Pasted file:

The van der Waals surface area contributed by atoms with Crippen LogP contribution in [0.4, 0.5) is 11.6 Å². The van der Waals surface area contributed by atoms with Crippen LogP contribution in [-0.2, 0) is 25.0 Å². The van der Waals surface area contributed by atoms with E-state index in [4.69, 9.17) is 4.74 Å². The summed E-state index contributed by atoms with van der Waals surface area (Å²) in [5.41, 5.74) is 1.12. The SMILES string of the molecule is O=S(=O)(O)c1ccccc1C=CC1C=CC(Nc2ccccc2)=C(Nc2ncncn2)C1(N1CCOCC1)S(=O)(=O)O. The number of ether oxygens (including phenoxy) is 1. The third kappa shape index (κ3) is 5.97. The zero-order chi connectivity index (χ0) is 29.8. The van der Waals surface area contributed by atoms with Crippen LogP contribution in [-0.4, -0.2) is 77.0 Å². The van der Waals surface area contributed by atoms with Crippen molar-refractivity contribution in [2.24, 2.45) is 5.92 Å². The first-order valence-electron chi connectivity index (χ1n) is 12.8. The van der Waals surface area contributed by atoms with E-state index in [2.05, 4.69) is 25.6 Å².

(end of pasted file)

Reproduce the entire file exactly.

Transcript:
The van der Waals surface area contributed by atoms with Crippen LogP contribution in [0.4, 0.5) is 11.6 Å². The van der Waals surface area contributed by atoms with Crippen LogP contribution in [-0.2, 0) is 25.0 Å². The van der Waals surface area contributed by atoms with E-state index in [4.69, 9.17) is 4.74 Å². The summed E-state index contributed by atoms with van der Waals surface area (Å²) in [5.41, 5.74) is 1.12. The SMILES string of the molecule is O=S(=O)(O)c1ccccc1C=CC1C=CC(Nc2ccccc2)=C(Nc2ncncn2)C1(N1CCOCC1)S(=O)(=O)O. The number of ether oxygens (including phenoxy) is 1. The third kappa shape index (κ3) is 5.97. The zero-order chi connectivity index (χ0) is 29.8. The van der Waals surface area contributed by atoms with Crippen LogP contribution in [-0.4, -0.2) is 77.0 Å². The van der Waals surface area contributed by atoms with Crippen molar-refractivity contribution in [2.24, 2.45) is 5.92 Å². The first-order valence-electron chi connectivity index (χ1n) is 12.8. The van der Waals surface area contributed by atoms with E-state index in [2.05, 4.69) is 25.6 Å².